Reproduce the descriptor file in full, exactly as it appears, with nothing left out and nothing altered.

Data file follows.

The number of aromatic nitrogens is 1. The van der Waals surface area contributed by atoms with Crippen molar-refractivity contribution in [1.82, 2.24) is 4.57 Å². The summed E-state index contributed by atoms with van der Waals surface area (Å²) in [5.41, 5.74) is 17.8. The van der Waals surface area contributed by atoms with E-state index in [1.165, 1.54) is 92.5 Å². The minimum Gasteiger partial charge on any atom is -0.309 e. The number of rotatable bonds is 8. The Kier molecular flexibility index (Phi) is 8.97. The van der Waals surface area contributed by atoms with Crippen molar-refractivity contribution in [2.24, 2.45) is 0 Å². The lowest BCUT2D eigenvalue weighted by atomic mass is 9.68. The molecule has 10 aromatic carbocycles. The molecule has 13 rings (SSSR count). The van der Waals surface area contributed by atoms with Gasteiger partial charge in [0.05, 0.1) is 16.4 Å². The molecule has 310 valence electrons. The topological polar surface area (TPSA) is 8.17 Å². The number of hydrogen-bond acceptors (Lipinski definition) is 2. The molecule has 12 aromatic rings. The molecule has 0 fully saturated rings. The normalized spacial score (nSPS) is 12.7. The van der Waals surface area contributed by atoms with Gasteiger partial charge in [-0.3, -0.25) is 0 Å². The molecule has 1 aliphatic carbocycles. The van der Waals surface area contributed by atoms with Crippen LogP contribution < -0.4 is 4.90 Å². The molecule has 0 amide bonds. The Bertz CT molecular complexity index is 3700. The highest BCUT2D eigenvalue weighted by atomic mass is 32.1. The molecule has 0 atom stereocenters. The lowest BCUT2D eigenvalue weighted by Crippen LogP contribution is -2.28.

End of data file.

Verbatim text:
The number of aromatic nitrogens is 1. The van der Waals surface area contributed by atoms with Crippen molar-refractivity contribution in [1.82, 2.24) is 4.57 Å². The summed E-state index contributed by atoms with van der Waals surface area (Å²) in [5.41, 5.74) is 17.8. The van der Waals surface area contributed by atoms with E-state index in [1.165, 1.54) is 92.5 Å². The minimum Gasteiger partial charge on any atom is -0.309 e. The number of rotatable bonds is 8. The Kier molecular flexibility index (Phi) is 8.97. The van der Waals surface area contributed by atoms with Crippen molar-refractivity contribution in [2.24, 2.45) is 0 Å². The lowest BCUT2D eigenvalue weighted by atomic mass is 9.68. The molecule has 10 aromatic carbocycles. The molecule has 13 rings (SSSR count). The van der Waals surface area contributed by atoms with Gasteiger partial charge in [0.05, 0.1) is 16.4 Å². The molecule has 310 valence electrons. The topological polar surface area (TPSA) is 8.17 Å². The number of hydrogen-bond acceptors (Lipinski definition) is 2. The molecule has 12 aromatic rings. The molecule has 0 fully saturated rings. The normalized spacial score (nSPS) is 12.7. The van der Waals surface area contributed by atoms with Gasteiger partial charge in [-0.3, -0.25) is 0 Å². The molecule has 1 aliphatic carbocycles. The van der Waals surface area contributed by atoms with Crippen LogP contribution < -0.4 is 4.90 Å². The molecule has 0 amide bonds. The Bertz CT molecular complexity index is 3700. The highest BCUT2D eigenvalue weighted by atomic mass is 32.1. The molecule has 0 atom stereocenters. The lowest BCUT2D eigenvalue weighted by Crippen LogP contribution is -2.28.